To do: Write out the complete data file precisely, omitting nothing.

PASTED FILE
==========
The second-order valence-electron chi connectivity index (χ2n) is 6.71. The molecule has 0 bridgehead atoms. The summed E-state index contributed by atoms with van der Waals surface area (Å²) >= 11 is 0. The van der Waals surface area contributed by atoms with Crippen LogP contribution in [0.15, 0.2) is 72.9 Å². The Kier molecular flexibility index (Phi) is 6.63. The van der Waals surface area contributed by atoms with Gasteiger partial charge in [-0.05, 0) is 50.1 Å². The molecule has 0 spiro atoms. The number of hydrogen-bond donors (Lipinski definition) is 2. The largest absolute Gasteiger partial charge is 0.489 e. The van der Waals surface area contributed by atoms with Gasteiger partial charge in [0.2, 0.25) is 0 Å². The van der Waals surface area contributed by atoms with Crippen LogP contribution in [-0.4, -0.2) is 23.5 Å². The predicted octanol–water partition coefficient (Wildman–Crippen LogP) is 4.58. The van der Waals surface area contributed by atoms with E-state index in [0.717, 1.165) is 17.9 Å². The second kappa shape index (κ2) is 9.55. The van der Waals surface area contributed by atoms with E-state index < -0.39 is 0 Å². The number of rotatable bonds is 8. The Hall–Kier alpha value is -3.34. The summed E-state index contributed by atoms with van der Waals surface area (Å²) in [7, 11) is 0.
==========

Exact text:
The second-order valence-electron chi connectivity index (χ2n) is 6.71. The molecule has 0 bridgehead atoms. The summed E-state index contributed by atoms with van der Waals surface area (Å²) >= 11 is 0. The van der Waals surface area contributed by atoms with Crippen LogP contribution in [0.15, 0.2) is 72.9 Å². The Kier molecular flexibility index (Phi) is 6.63. The van der Waals surface area contributed by atoms with Gasteiger partial charge in [-0.05, 0) is 50.1 Å². The molecule has 0 spiro atoms. The number of hydrogen-bond donors (Lipinski definition) is 2. The largest absolute Gasteiger partial charge is 0.489 e. The van der Waals surface area contributed by atoms with Gasteiger partial charge in [0.2, 0.25) is 0 Å². The van der Waals surface area contributed by atoms with Crippen LogP contribution in [-0.4, -0.2) is 23.5 Å². The predicted octanol–water partition coefficient (Wildman–Crippen LogP) is 4.58. The van der Waals surface area contributed by atoms with E-state index in [0.717, 1.165) is 17.9 Å². The second kappa shape index (κ2) is 9.55. The van der Waals surface area contributed by atoms with E-state index < -0.39 is 0 Å². The number of rotatable bonds is 8. The Hall–Kier alpha value is -3.34. The summed E-state index contributed by atoms with van der Waals surface area (Å²) in [7, 11) is 0.